This article is co-authored with Amit Prothi, Managing Director, Asia Pacific, Global Resilient Cities Network.
Satyendra Pal Shakya, a college student, conducts open-air classes for underprivileged students who ... [+] lack electronic devices to attend to their schools' online classes on July 20, 2020.Amarjeet Kumar Singh/Anadolu Agency via Getty Images
While the devastating effect of Covid-19 still plays out here in India and elsewhere, it’s not a stretch to say that it has fundamentally altered the way we now begin to think about urban systems and resilience. Cities have been hit the worst by Covid-19. As per the federal Ministry of Health, in India, eight states have contributed to almost 80% of active cases and cities like Mumbai, Delhi, Chennai, Kolkata, Ahmedabad and Pune have borne the brunt of the pandemic.
The fact that world over, more than half the population live in cities has only accentuated the problem of dealing with the Covid-19 challenge.
The scale of this pandemic was unforeseen, and when coupled with risks from natural disasters such as the two cyclones that recently hit India, it underscores the need for cities to be better prepared. Add to this the exigencies of three converging trends–climate change, urbanization, and globalization–and the pressure that these exert on our current city systems stares us in the face.
GRCN and The Rockefeller Foundation’s role in supporting Urban Resilience
Adversity has been and will continue to be a fact of life. The question is, what will it take to recover? To find a lasting response to this searching question, for the past decade, The Rockefeller Foundation has been supporting urban resilience in India and around the world. The Global Resilient Cities Network (GRCN), seeded with funding from the Foundation, has worked closely with Indian cities including Surat, Pune and Chennai to steer urban resilience policy and action in developmental paradigms.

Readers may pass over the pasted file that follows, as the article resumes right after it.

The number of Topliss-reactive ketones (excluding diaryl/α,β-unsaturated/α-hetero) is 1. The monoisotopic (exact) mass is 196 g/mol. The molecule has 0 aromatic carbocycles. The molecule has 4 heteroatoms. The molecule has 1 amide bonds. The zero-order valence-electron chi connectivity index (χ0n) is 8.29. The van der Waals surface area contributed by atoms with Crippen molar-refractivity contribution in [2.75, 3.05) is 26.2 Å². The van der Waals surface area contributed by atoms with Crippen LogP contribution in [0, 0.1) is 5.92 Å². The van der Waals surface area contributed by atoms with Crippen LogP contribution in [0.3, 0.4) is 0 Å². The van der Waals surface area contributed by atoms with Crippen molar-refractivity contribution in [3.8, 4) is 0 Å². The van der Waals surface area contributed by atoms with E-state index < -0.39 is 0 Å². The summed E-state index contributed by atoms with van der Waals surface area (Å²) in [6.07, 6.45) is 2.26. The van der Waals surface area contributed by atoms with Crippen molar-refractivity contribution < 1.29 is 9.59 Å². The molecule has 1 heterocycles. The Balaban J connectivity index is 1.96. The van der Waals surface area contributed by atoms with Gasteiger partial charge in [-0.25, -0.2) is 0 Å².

GRCN has been working closely with the federal Ministry of Housing and Urban Affairs since 2018 and university networks across India to transplant learnings about resilience from global cities that are effectively addressing risks as part of their development plans.
Learnings from Covid-19
Today, the pandemic has presented us with an opportunity to re-evaluate inherent stresses and gaps in urban systems, which have aggravated the impact of Covid-19. Looking at India and globally, three lessons are highlighted here that can help cities as they move towards long-term resilient recovery.
The first is to strengthen the role of technology in urban planning and governance, and increase access to digital resources. During the current crisis, spatial tools for mapping and analyzing dynamic changes in Covid-19 cases have been an important instrument for governments to identify high risk areas and act accordingly. This has been leveraged with great success in the Indian city of Pune, where these were used to track, test and isolate people, leading to improved management during the crises. Globally, too, Buenos Aires provides an apt example of how technology was smartly leveraged in the education space, in the backdrop of Covid-19. Both the training of teachers and digital access to school children ensured a seamless transition to an online mode of education and minimum disruption due to the pandemic.
The second is to improve collaboration and coordination between government and non-governmental actors. The spirit of volunteerism and collaboration came to the fore during the pandemic here in India. But this needs direction and cohesion. Across cities, the number of volunteers who took initiative to provide support where governments could not, is the vanguard support that needs to be aggregated and managed so that when crisis comes, there is better coordination between government, non-governmental actors and volunteers to rise together to its challenges. London demonstrated this successfully through the London Resilience Partnership—an established network of over 200 partners including government, businesses, healthcare providers, utilities and volunteers who are coordinating on the emergency response to Covid-19.
The third step towards better resilience is strengthening existing urban systems. The pandemic has not just woefully exposed the inadequacy of our existing capacities but also our lack of readiness to deal with a situation of the kind that confronts the world today. This is a serious gap in planning and needs to be bridged. Over the last five years, GRCN has worked with cities to recognize systemic stresses in urban systems, and to develop initiatives that address these challenges. Quito in Ecuador, for example, recognized the need for food security and has been working to address the gaps for the past several years. During the pandemic, urban farms and food banks have helped to feed more than 100,000 vulnerable people across the city.
This pandemic should be a watershed moment in the way we deal with natural and man-made catastrophes in the future. And there are lessons to be learnt from all around us. It’s about time that we all come together to learn from success stories and play our parts in planning the next era of resilient cities around the world.